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Quebec Premier François Legault is applauded by Quebec Minister of Immigration, Diversity and Inclusiveness Simon Jolin-Barrette, left, as he stands to vote a legislation on Bill 21, at the National Assembly in Quebec City, on June 16, 2019.

Jacques Boissinot/The Canadian Press

A slim majority of Canadians are opposed to a new law banning some public servants in Quebec from wearing religious symbols at work, but there is no clear support across the country for a federal court challenge against the controversial legislation, a new poll has found.

A number of politicians and advocates for civil liberties have spoken out against the legislation, which bans newly hired teachers, police officers, judges and other Quebec government employees in positions of authority from wearing symbols of religious faith at work.

The law has also become the subject of international outrage, after Quebec Premier François Legault confirmed the law would forbid Malala Yousafzai, a Nobel Peace Prize laureate and renowned advocate for girls’ education, from teaching in the province unless she removed her head scarf.

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So far, however, the federal government has decided to stay out of a court challenge against the law that was launched by a Muslim student, Ichrak Nourel Hak, with the backing of the National Council of Canadian Muslims and the Canadian Civil Liberties Association.

Known as Bill 21 during the legislative process, the law was adopted by the National Assembly last month after the Coalition Avenir Québec government of Mr. Legault used closure to force a final vote.

Overall, 53 per cent of Canadians are opposed or somewhat opposed to the legislation, while 45 per cent support or somewhat support the measure, according to a new poll by Nanos Research.

Quebec is the only province where a majority of respondents (61.6 per cent) support the law. It is opposed by 36 per cent of Quebeckers.

By comparison, there is a majority who oppose or somewhat oppose the law in the Atlantic provinces (61.5 per cent), Ontario (60.4 per cent), the Prairies (56.8 per cent) and British Columbia (56.4 per cent). Support for the law outside of Quebec ranges from 44.8 per cent in British Columbia to 36.4 per cent in Ontario.

The Quebec government used the notwithstanding clause to protect the new law from being challenged on the basis that it infringes Charter rights to religious freedom.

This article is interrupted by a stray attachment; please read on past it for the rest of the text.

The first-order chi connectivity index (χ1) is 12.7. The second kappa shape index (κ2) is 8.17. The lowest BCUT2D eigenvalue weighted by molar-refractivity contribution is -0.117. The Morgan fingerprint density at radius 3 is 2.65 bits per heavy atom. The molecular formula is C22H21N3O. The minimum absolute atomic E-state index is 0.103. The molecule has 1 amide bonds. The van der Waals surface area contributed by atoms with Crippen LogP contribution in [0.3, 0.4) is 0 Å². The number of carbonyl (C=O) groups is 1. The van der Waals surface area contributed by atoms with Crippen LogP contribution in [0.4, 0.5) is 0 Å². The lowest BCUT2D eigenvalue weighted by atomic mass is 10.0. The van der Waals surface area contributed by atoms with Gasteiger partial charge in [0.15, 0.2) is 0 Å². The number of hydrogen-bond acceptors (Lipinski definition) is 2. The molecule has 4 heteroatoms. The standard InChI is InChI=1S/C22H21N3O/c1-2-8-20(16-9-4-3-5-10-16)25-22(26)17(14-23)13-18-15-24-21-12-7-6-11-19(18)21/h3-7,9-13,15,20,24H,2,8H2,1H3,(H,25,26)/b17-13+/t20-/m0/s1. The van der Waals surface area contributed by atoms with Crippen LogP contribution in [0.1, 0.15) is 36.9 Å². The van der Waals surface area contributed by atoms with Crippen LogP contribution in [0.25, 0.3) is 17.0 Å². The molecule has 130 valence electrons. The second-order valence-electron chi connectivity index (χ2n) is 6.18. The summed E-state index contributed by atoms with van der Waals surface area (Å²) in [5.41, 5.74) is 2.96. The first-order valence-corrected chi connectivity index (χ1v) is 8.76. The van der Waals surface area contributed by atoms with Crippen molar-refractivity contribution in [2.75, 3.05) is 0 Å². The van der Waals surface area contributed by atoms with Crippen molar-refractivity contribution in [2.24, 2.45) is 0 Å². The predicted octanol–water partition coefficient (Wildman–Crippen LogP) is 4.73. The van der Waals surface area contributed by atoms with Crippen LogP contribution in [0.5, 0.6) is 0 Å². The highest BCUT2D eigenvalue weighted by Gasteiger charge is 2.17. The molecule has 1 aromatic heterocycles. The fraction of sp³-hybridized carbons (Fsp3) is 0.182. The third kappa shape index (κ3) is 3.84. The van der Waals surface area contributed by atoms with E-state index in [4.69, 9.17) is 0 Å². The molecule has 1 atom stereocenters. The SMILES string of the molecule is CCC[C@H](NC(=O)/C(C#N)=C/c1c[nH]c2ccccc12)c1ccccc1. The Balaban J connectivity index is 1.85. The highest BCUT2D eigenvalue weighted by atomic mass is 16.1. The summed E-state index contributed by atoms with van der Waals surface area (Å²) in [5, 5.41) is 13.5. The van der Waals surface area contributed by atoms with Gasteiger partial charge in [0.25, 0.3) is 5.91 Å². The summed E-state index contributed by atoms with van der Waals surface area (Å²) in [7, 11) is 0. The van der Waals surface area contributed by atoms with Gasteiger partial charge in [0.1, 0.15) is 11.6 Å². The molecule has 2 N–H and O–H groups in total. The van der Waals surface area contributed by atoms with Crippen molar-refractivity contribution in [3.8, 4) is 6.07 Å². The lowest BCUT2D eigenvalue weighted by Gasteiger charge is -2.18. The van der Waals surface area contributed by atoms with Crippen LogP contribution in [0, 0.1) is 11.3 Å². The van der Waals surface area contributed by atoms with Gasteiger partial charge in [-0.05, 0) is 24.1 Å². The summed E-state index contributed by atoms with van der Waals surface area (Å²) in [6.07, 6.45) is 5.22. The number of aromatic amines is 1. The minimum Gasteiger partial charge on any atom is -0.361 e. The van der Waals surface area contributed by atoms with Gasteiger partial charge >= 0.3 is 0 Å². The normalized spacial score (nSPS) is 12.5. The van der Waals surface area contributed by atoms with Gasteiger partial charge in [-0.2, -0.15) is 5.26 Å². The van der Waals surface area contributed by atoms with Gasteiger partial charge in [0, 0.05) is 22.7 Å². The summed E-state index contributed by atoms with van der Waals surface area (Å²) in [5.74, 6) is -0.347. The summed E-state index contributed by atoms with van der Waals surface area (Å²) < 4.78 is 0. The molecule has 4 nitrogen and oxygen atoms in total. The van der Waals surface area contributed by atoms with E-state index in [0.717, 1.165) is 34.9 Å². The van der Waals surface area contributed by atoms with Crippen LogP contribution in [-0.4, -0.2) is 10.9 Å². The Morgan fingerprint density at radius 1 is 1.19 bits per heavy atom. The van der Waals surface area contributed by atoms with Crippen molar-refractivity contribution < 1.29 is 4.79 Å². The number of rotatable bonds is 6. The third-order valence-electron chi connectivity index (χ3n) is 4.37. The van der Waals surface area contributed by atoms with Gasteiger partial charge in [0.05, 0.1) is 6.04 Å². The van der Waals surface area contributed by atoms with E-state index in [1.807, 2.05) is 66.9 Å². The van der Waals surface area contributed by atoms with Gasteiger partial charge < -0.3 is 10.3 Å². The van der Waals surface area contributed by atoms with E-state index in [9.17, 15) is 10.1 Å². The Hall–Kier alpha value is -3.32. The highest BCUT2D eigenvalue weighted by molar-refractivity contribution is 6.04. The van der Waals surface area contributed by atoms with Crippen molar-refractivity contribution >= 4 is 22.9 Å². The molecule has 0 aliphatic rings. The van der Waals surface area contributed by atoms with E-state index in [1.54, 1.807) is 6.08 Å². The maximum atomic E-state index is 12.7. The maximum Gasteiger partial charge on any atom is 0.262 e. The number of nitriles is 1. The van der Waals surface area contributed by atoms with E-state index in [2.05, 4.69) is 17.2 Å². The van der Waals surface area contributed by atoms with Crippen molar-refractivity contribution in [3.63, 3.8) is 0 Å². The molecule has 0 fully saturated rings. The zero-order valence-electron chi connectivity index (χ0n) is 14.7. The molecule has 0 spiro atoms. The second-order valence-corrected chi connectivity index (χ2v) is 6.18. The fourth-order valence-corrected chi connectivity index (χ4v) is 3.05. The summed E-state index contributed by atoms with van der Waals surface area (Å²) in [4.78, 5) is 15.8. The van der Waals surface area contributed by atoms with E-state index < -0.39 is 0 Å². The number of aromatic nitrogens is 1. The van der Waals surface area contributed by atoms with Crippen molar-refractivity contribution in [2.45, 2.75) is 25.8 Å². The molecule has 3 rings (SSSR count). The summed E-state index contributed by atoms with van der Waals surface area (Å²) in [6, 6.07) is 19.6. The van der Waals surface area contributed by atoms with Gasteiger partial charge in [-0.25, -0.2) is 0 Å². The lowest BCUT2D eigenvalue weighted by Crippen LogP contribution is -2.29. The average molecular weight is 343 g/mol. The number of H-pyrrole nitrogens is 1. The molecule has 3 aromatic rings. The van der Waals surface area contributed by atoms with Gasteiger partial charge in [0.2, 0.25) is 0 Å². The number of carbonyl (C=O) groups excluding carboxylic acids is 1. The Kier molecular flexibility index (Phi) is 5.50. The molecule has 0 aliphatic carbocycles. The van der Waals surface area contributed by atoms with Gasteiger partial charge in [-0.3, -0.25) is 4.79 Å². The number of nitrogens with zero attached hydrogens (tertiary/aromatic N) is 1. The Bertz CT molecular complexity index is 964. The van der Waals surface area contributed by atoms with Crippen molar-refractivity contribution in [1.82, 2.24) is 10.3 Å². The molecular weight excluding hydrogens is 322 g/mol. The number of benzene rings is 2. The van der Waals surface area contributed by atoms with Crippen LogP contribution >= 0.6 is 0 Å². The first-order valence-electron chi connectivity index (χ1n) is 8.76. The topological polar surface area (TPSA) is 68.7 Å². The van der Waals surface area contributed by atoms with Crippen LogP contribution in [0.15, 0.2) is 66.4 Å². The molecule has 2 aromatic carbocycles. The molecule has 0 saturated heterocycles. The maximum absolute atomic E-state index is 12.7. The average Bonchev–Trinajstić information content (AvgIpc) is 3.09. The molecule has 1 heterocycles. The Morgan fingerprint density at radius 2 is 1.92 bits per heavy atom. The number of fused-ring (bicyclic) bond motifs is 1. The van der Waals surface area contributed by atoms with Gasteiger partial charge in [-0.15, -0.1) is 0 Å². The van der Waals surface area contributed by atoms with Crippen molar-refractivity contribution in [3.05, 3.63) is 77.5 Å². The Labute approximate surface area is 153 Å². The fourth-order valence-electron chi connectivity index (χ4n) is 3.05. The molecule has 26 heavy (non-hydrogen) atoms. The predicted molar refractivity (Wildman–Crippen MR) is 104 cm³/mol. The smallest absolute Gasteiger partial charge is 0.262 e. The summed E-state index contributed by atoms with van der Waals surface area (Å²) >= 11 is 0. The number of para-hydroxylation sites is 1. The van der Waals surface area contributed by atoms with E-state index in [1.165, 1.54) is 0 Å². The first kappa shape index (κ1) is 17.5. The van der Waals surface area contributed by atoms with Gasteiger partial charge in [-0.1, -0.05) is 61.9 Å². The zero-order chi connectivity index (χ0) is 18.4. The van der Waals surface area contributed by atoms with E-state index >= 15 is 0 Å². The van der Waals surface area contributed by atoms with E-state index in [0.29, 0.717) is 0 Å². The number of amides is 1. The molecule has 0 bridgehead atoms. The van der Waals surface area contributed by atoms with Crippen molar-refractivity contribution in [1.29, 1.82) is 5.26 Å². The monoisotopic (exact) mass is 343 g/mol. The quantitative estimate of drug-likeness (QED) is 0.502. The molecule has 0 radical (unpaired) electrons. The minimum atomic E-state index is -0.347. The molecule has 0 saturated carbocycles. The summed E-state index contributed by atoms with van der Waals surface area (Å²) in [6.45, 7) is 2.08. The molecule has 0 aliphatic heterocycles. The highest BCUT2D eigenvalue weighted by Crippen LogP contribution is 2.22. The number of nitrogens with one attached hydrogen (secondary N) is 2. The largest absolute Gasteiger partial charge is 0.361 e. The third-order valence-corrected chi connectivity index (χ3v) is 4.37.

The court challenge launched by Montreal lawyer Catherine McKenzie on behalf of Ms. Nourel Hak describes the law as an attack on the fundamental architecture of the Constitution, including equal application of the law and separation of provincial and federal jurisdiction.

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Prime Minister Justin Trudeau has condemned the law, but refused to call on the Department of Justice to intervene in the court challenge. Federal officials point out that Ottawa typically gets involved at the appeal stage of the judicial process when it decides to oppose a provincial law, and not in the initial challenge.

According to Nanos Research, 48 per cent of Canadians agree with the federal government’s decision to stay out of the legal process, while 38 per cent would like the government to launch a legal challenge.

Opposition to a federal intervention was highest in Quebec at 66 per cent, but there was no part of the country where more than half of respondents favoured a federal intervention.

Pollster Nik Nanos said there is a “significant amount of discomfort” with the law across Canada, but that Ottawa is likely on a strong footing by staying out of the legal battle for now.

“If you’re the federal government, you want to wait and see. These numbers suggest there is no rush to intervene,” he said.

Mustafa Farooq, the executive director of the National Council of Canadian Muslims, is not asking Ottawa to intervene in the case that it has launched, but would like to see a more forceful condemnation of the law.

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“When people are passing unconstitutional legislation, and the Prime Minister is not coming out every day to talk about this legislation, we think that more should be done," he said.

Nanos Research randomly surveyed 1,000 Canadians; participants were recruited by live agents by phone (both land line and mobile) and administered a survey online. The margin of error for the random survey is 3.1 per cent, 19 times out of 20.

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